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Nigeria: Aviation Unions Adamant, Vow to Shut Down Airports Today

Aviation unions have insisted on executing the warning strike proposed to shut down the sector over irreconcilable differences with the Federal Ministry of Aviation (FMOA).

With the strike going as planned, local also foreign airlines scheduled would be disrupted and passengers are expected to be stranded at their various destinations.

In a chat with LEADERSHIP, the deputy general secretary, Air Transport Services Senior Staff Association of Nigeria (ATSSSAN), Frances Akinjole, said the union would be going ahead with the industrial action.

According to him, the unions are mobilising their members for the strike.

"Mobilisation is in top gear," he said in a message to LEADERSHIP over the planned strike.

On his part, the president, National Association of Aircraft Pilots and Engineers (NAAPE), Abednego Galadima, said there is ongoing effort by the Ministry of Aviation to engage the unions over the proposed strike.

He, however, disclosed that the strike would go on despite the ongoing effort of the federal government to engage the union leaders.

"By God's grace, the strike will hold," he said.

Meanwhile, a source in the aviation ministry has disclosed that the possibility of the strike being called off was slim as the minister of aviation is presently out of the country.

The source, who craved anonymity, however, stated that there was no plan on ground to engage the labour union leaders by the ministry.

"The minister is currently out of the country on lesser Hajj and as of the close of work on Friday, no plan to engage the union. Besides, the aviation unions happen to be powerful and they have no regard for the minister," he stated.

He, however, expressed hope that the strike would be called off by the union leaders because of the consequences to the traveling public.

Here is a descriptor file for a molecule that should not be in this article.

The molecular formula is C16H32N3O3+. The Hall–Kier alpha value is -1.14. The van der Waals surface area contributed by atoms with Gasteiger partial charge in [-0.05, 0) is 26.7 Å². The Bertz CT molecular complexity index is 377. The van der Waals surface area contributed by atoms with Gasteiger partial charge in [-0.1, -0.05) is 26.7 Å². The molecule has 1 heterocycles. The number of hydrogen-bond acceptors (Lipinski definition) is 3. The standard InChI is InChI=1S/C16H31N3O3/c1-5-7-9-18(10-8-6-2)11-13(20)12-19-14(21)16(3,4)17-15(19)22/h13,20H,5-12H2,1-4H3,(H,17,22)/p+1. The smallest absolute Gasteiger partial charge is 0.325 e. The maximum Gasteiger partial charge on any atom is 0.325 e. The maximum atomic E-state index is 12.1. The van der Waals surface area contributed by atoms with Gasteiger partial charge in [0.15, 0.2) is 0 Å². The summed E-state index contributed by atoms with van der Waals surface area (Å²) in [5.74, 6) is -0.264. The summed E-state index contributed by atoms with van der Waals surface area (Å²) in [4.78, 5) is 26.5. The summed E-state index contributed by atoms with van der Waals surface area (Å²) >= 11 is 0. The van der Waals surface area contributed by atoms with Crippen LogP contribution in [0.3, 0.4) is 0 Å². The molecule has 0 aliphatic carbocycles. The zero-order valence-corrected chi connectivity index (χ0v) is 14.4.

Meanwhile, the chief executive officer, Centurion Security and Safety Consults, Capt. John Ojikutu, urged the unions not to shut down the aviation sector, saying 80 percent of commercial aviation earnings come from foreign airlines whose activities would be affected by the strike.

Ojikutu, a member of the Aviation Round Table Initiative (ARTI), urged the unions to take the protest to their employers' offices and not to operational areas of local and foreign airlines.

He said, "I think these unions, who are mainly government employees, are climbing their trees beyond the leaves. If they are at war with their employers, how do the local and the foreign airlines have to be getting knocks from them?

"They should carry their grievances to their employers' offices and not to operational areas where they would disrupt the operations of private airlines, service providers and the foreign airlines. The leadership of the unions should know that the foreign airlines alone, despite their trapped funds in our banks, contribute a minimum of 80 percent of our earnings in commercial aviation and that includes their salaries and other entitlements," he stated.

LEADERSHIP reports that the unions had issued a warning strike notice for April 17th and 18th, 2023 over the implementation of new minimum wage consequential adjustment with arrears for the Nigerian Meteorological Agency (NIMET) since 2019 and the release of the reviewed conditions of service for the Nigerian Airspace Management Agency (NAMA), Nigerian Civil Aviation Authority (NCAA), Nigerian College of Aviation Technology (NCAT), Zaria and NIMET.

The unions also expressed worry over the Minister of Aviation, Sen. Hadi Sirika's threat to demolish the headquarters of the Federal Airports Authority of Nigeria (FAAN), NAMA, NCAA, NCAT, and NIMET in Lagos despite their entreaties towards caution.

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